The Idea Comes First!

Walt Disney liked to remind everyone that it all started with a mouse. He wasn’t talking about a peripheral that controls your computer, and he wasn’t really talking about a furry little rodent. He was talking about an idea.

There is a temptation among iPhone developers to try to create an app based on a bestselling title in the App Store. There are a few problems with this approach. First, dozens, if not hundreds of other developers are doing the exact same thing. Second, it can take several months to create the app and then have it approved by Apple. By the time it finally makes it to the App Store, the original bestseller may have lost favor among users, and any hopes of riding its coattails are gone. Finally, the developers of the original bestseller are probably not resting on their laurels. Most likely, they’re funneling a significant portion of their earnings from the original into enhanced versions of their app.

A better approach is to create an app based on an original and compelling idea.

Write what you know

My advice to app developers is similar to what successful authors tell aspiring writers: “Write what you know.” Think about your hobbies, education, family life, and work experience. Identify the knowledge or interests you have that others might share. Are you a road warrior, a soccer mom, a political junkie, a black belt, or a movie fan?

Once word got out about the success of my own app (see sidebar) people would ask me for advice about apps they might develop. Typically, after a few minutes of discussion, I was able to make some suggestions.

    • For the dad who coached football, I suggested an app that recommends plays for different situations, complete with animated diagrams and even videos.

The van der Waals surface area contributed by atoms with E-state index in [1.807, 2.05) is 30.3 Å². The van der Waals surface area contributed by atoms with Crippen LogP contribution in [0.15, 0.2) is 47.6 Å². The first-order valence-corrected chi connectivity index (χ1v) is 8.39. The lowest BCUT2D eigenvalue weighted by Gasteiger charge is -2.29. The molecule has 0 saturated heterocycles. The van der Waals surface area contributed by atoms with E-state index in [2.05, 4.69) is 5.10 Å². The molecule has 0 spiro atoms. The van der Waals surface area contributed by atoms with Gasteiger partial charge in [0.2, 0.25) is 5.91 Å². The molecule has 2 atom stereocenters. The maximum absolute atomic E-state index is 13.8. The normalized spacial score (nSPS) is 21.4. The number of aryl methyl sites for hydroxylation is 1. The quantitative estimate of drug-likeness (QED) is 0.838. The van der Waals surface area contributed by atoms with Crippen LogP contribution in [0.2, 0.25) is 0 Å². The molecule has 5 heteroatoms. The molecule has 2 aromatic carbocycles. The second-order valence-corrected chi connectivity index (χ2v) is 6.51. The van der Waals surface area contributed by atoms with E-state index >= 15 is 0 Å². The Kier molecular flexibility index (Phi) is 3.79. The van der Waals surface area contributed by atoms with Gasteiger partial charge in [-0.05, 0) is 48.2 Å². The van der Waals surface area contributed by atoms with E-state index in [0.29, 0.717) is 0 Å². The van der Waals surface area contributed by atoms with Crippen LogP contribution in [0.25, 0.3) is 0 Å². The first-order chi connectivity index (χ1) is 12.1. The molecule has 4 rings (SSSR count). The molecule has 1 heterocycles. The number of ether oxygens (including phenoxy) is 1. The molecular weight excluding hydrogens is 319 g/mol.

• For the avid Eagle Scout, I suggested a “being prepared” guide for scouts that could include graphics that show you how to tie knots, help you identify plants and snakes, etc.
    • For a dentist, I suggested a guide to brushing and flossing, including videos and a countdown timer with music to encourage you to do a thorough brushing.

These were simple ideas, but they were meaningful for the person I was talking to. Of course, these particular ideas may not become bestselling apps—but they can be financially successful. If only 0.1% of the 30 million iPhone and iPod touch owners buy your one dollar app, that’s still $30,000.

Find a programmer

In the examples given above, the coach, Eagle Scout, and dentist weren’t iPhone programmers. Fortunately, there are thousands of iPhone developers out that, and some of them are looking for good app ideas to develop. There are a number of online resources that can help you find a programmer, but the one I recommend is Post a description of your project on the site and programmers will bid on it. You’ll have to give enough information about the project so that prospective developers can give you an accurate quote. But don’t post too many details initially—someone else might take your idea and run with it. Once you are in communications with a prospective developer you can have them sign an NDA and give them more details about the app.

Build a better mousetrap

100 SoundsYour app doesn’t have to be 100% original to be successful. For example, if there are one or more apps of a certain type, and these apps have significant deficiencies, you might develop an app that addresses them. I used this approach with my own app, 100sounds.

In the early days of the App Store, there were a number of “soundboard” apps available. Each of these apps played 10-20 different sound effects (bells, whistles, duck quacking, explosions, etc.). The problem was that 10-20 sound effects aren’t very many. You get bored with them quickly, and if you want more you have to buy another app. Then, you have to switch between apps to access the different sounds.

Sound effects were something I’d been interested in for a while, and I already owned 10,000+ royalty free sounds. I decided to build an app with hundreds of sounds, so I decided to call it 100sounds. I quickly reserved a Web address for the app ( and started work on it.

To summarize the “better mousetrap” approach: Find an app or a number of similar apps that interest you. Then identify the deficiencies and missing elements in these apps. Finally, develop an app that addresses the deficiencies and outshines the competition.

Original ideas are more likely to succeed in the App Store
Summer 2009
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